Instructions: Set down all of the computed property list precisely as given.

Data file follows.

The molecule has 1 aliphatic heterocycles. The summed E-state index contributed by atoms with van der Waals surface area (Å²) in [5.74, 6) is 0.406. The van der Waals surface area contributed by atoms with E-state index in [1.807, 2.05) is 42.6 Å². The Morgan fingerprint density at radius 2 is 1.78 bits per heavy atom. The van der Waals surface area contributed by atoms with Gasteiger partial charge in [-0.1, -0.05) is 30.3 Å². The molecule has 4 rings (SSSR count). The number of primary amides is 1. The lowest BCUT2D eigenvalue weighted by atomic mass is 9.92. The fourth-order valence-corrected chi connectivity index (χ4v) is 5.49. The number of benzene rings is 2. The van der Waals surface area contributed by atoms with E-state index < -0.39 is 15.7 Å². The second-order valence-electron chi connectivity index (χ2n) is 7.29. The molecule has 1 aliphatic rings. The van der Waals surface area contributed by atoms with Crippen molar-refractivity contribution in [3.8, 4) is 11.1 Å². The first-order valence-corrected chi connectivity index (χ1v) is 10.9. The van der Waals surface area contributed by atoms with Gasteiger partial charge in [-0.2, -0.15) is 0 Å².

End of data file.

The molecule has 1 aliphatic heterocycles. The summed E-state index contributed by atoms with van der Waals surface area (Å²) in [5.74, 6) is 0.406. The van der Waals surface area contributed by atoms with E-state index in [1.807, 2.05) is 42.6 Å². The Morgan fingerprint density at radius 2 is 1.78 bits per heavy atom. The van der Waals surface area contributed by atoms with Gasteiger partial charge in [-0.1, -0.05) is 30.3 Å². The molecule has 4 rings (SSSR count). The number of primary amides is 1. The lowest BCUT2D eigenvalue weighted by atomic mass is 9.92. The fourth-order valence-corrected chi connectivity index (χ4v) is 5.49. The number of benzene rings is 2. The van der Waals surface area contributed by atoms with E-state index < -0.39 is 15.7 Å². The second-order valence-electron chi connectivity index (χ2n) is 7.29. The molecule has 1 aliphatic rings. The van der Waals surface area contributed by atoms with Crippen molar-refractivity contribution in [3.8, 4) is 11.1 Å². The first-order valence-corrected chi connectivity index (χ1v) is 10.9. The van der Waals surface area contributed by atoms with Gasteiger partial charge in [-0.2, -0.15) is 0 Å².